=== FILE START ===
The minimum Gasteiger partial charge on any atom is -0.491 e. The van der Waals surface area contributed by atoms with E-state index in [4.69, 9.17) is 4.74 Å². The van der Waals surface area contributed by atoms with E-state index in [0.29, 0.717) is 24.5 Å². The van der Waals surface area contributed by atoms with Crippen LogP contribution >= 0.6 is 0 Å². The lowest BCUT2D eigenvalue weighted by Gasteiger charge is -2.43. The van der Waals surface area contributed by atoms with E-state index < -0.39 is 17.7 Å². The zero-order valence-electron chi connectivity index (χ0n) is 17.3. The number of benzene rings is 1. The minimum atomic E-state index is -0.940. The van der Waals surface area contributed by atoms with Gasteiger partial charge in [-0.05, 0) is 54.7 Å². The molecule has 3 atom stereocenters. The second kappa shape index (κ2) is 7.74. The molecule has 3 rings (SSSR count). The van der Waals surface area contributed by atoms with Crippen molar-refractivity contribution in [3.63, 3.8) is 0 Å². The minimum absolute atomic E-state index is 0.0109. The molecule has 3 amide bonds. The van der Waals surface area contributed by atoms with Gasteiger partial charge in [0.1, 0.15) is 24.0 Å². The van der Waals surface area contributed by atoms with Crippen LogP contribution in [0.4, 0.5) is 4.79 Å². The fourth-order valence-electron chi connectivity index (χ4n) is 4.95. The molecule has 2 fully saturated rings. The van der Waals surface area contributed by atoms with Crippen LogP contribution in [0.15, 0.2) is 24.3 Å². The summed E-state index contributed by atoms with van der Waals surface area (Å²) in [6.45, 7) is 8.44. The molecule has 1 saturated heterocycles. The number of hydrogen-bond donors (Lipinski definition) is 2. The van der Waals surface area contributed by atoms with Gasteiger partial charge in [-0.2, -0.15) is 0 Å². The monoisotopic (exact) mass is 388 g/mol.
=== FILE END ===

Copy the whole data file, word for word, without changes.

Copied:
The minimum Gasteiger partial charge on any atom is -0.491 e. The van der Waals surface area contributed by atoms with E-state index in [4.69, 9.17) is 4.74 Å². The van der Waals surface area contributed by atoms with E-state index in [0.29, 0.717) is 24.5 Å². The van der Waals surface area contributed by atoms with Crippen LogP contribution >= 0.6 is 0 Å². The lowest BCUT2D eigenvalue weighted by Gasteiger charge is -2.43. The van der Waals surface area contributed by atoms with E-state index < -0.39 is 17.7 Å². The zero-order valence-electron chi connectivity index (χ0n) is 17.3. The number of benzene rings is 1. The minimum atomic E-state index is -0.940. The van der Waals surface area contributed by atoms with Gasteiger partial charge in [-0.05, 0) is 54.7 Å². The molecule has 3 atom stereocenters. The second kappa shape index (κ2) is 7.74. The molecule has 3 rings (SSSR count). The van der Waals surface area contributed by atoms with Crippen molar-refractivity contribution in [3.63, 3.8) is 0 Å². The minimum absolute atomic E-state index is 0.0109. The molecule has 3 amide bonds. The van der Waals surface area contributed by atoms with Gasteiger partial charge in [0.1, 0.15) is 24.0 Å². The van der Waals surface area contributed by atoms with Crippen LogP contribution in [0.4, 0.5) is 4.79 Å². The fourth-order valence-electron chi connectivity index (χ4n) is 4.95. The molecule has 2 fully saturated rings. The van der Waals surface area contributed by atoms with Crippen LogP contribution in [0.15, 0.2) is 24.3 Å². The summed E-state index contributed by atoms with van der Waals surface area (Å²) in [6.45, 7) is 8.44. The molecule has 1 saturated heterocycles. The number of hydrogen-bond donors (Lipinski definition) is 2. The van der Waals surface area contributed by atoms with Gasteiger partial charge in [-0.2, -0.15) is 0 Å². The monoisotopic (exact) mass is 388 g/mol.